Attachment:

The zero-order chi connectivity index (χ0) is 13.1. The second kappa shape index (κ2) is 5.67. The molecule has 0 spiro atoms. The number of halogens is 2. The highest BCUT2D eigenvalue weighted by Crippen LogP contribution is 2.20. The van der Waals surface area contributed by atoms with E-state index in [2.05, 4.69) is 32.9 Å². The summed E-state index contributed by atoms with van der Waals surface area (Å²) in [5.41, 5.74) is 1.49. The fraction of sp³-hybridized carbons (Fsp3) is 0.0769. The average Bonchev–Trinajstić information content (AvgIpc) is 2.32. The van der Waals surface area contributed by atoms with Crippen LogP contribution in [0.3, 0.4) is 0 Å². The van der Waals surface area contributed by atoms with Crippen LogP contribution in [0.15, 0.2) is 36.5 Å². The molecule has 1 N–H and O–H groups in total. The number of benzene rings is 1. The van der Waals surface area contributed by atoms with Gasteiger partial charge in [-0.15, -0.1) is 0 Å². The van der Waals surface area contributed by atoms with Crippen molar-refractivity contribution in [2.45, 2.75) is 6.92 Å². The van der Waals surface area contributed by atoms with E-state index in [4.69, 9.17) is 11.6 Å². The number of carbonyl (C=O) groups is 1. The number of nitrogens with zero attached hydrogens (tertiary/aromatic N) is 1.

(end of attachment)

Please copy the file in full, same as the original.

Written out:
The zero-order chi connectivity index (χ0) is 13.1. The second kappa shape index (κ2) is 5.67. The molecule has 0 spiro atoms. The number of halogens is 2. The highest BCUT2D eigenvalue weighted by Crippen LogP contribution is 2.20. The van der Waals surface area contributed by atoms with E-state index in [2.05, 4.69) is 32.9 Å². The summed E-state index contributed by atoms with van der Waals surface area (Å²) in [5.41, 5.74) is 1.49. The fraction of sp³-hybridized carbons (Fsp3) is 0.0769. The average Bonchev–Trinajstić information content (AvgIpc) is 2.32. The van der Waals surface area contributed by atoms with Crippen LogP contribution in [0.3, 0.4) is 0 Å². The van der Waals surface area contributed by atoms with Crippen LogP contribution in [0.15, 0.2) is 36.5 Å². The molecule has 1 N–H and O–H groups in total. The number of benzene rings is 1. The van der Waals surface area contributed by atoms with Gasteiger partial charge in [-0.15, -0.1) is 0 Å². The van der Waals surface area contributed by atoms with Crippen molar-refractivity contribution in [2.45, 2.75) is 6.92 Å². The van der Waals surface area contributed by atoms with E-state index in [4.69, 9.17) is 11.6 Å². The number of carbonyl (C=O) groups is 1. The number of nitrogens with zero attached hydrogens (tertiary/aromatic N) is 1.